Like what? I asked.

Photos “of a more sexual nature, even in a joking context.” Or retweets that, while possibly funny at the time, could be taken out of context and misinterpreted.

She has reviewed applications for positions in government; she knows what she’s talking about.

I told her that I won’t tell them to make their social media accounts private.

Instead, I’ll tell them “ Don’t be stupid.” That’s what I told my newspaper staff 15 years ago when we started blogging. I said it again when we started tweeting. It essentially means to think about the post, think about the reaction it could cause, and make sure that’s the reaction you want. Don’t be timid, but know what you’re doing.Sarcasm is tough to pull off. Attacks bring clapbacks.

Be smart. It was simple and it worked.

Life comes at you fast. By the time you’re a junior in college, you should be thinking about your life after college. You plan to be a professional in your field, and that’s the public persona you need to adopt. Start a professional Twitter account. Sign up for LinkedIn. Take care with your postings on Instagram.

And then post smart stuff. Link out. Write about what interests you. Follow people who are interesting and in your chosen field. Engage with them.

I’m active on social media. I asked her if I’d get hired by an elected official. She said yes, but not by a Republican. True.

 

I wasn’t always an editor

“But I hate editors!” I said to my girlfriend. “Why would I want to be one?”

This was in 1984, and I just been interviewed for a reporting job at the News & Record. I had always been a reporter; I loved being a reporter. Digging up stories, telling people the news, holding public officials accountable.

My girlfriend and I were living in Virginia Beach, and she was returning to her hometown of Greensboro to work in the family business. I was going to; by this time, she had become my fiancee. Interviewing at the News & Record made sense as newspaper journalism was what I knew.

After a day of interviews for a reporting job, my friend Cole Campbell, who was the assistant managing editor, told me that the sentiment was to offer me an assistant city editor’s job.

“He’s not a reporter,” then-associate managing editor Van King said to other editors there. “He’s an editor.”

It’s true that I didn’t like editors, having fought with them often enough at my previous paper, the News & Observer. It’s also true that I said this to my fiancee who was, herself, an editor.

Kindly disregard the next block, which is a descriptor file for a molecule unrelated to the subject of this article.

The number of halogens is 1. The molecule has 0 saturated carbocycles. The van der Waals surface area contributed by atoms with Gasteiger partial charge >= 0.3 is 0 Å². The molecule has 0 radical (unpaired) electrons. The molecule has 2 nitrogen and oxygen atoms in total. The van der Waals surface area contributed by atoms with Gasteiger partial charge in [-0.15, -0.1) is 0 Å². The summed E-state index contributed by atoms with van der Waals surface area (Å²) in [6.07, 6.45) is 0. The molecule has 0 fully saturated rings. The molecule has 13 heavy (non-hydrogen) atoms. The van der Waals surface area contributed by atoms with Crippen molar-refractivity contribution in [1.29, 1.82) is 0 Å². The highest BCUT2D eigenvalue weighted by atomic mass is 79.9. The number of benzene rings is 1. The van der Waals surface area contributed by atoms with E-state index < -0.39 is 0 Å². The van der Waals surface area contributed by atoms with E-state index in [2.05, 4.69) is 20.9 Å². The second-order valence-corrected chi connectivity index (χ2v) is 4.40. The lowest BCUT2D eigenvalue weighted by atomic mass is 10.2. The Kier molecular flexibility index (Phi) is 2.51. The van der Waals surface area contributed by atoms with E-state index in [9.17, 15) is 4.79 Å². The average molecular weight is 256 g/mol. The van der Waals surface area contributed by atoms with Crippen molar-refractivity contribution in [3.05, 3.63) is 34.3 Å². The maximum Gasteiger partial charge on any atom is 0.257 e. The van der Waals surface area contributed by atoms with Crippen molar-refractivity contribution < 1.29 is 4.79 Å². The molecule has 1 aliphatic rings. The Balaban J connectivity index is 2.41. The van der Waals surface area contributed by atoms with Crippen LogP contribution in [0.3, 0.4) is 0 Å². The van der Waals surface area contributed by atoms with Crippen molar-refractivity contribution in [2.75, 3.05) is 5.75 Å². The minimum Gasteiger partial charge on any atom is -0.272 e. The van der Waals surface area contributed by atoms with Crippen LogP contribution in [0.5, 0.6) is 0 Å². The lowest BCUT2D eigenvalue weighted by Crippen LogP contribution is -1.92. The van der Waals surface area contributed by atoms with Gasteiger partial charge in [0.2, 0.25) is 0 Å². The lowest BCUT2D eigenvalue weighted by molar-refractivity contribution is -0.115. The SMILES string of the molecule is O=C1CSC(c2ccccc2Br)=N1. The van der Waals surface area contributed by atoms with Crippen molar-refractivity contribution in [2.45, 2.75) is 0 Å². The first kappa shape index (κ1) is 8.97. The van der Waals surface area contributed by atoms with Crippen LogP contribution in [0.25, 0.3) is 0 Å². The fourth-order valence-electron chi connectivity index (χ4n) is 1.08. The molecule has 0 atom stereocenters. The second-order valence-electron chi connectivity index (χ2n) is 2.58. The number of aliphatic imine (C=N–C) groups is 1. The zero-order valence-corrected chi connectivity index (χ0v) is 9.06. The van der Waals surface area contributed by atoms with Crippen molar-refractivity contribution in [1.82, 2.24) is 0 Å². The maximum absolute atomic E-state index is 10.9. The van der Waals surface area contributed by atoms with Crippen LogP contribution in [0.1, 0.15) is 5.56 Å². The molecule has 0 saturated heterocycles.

She said, “Stop being an idiot. You’ll be a good editor.”

They called the next day and offered me the choice of jobs: covering public education as a reporter, or becoming the assistant city editor on the afternoon edition, meaning I’d work Tuesday through Saturday.

The editing job paid $100 more a week than the reporting job. For perspective, that was about 25 percent more than the reporting job.

I took it.

Sunday sampler

Winston-Salem: The Journal takes one concern off my mind. It seems as if my measles shot is OK. Finally, it’s good to be old! “Anyone born between 1958 and 1989 may be at slight risk of contracting the disease if exposed to an active case, said Dr. Christopher Ohl, professor of infectious diseases at Wake Forest Baptist Medical Center.”

Lenoir: The News-Topic features a story about some idiot trying to scam the Caldwell County Sheriff. There’s a paywall, but the story is basically that someone tried to get the county accounting department to reroute the sheriff’s check to a different account. The Sheriff’s Department says the scam was one that targets thousands of people every day.

Raleigh: Two years ago, the Raleigh police chief what would happen if a cop’s body cam was off during a police shooting. “We have an auditing process in place to make sure the devices are working properly and that the officers are following policy,” she said, according to The News & Observer’s coverage of the 2017 meeting. “If there are policies and rules in place, they must be followed,” she said. Guess what has happened? Yep.

Hickory: The Daily Record’s front page is dominated by an editorial cartoon and a question: Handshake or hug? I admit, I’m never sure, especially at this time of the year when my courses are ending and students approach. “It is OK to say, ‘This is not what I want, please don’t touch me,’” Kiser added. She said it can be scary for people to say, “no,” but practice makes perfect.

Wilmington: And a personal thanks to the Star-News for publishing a story, video and photo by one of my students in Media Hub.

Staring down an advertiser

About 20 years ago, we published a story about the county animal shelter, and the people who ran the shelter weren’t happy with it. They requested a meeting with the publisher, Van King, and Van called me down to join him.

I was a new editor, the newspaper was thick with ads, and business was healthy.

The shelter leader came with her husband, who was a respected auto dealer in town. She made her case and wanted a different story published to correct the perceptions we had left in readers’ minds. We told them that they had told us nothing that convinced us that there was anything inaccurate or unfair about our story.

The car dealer had heard enough.

He looked at Van and said, “You know I do a lot of advertising in your paper.”

And before he could say anything else, Van responded, “Yes, and it sells a lot of cars for you, doesn’t it?”

The dealer paused, then said, “Yes. Yes it does.”

Van went on to tell him that we would write about the shelter accurately and fairly. But, Van said, his money bought space for their car ads, but that it didn’t buy news coverage.

That ended the conversation, and I realized two things: the dealer was forthright, and I had a good publisher in my corner.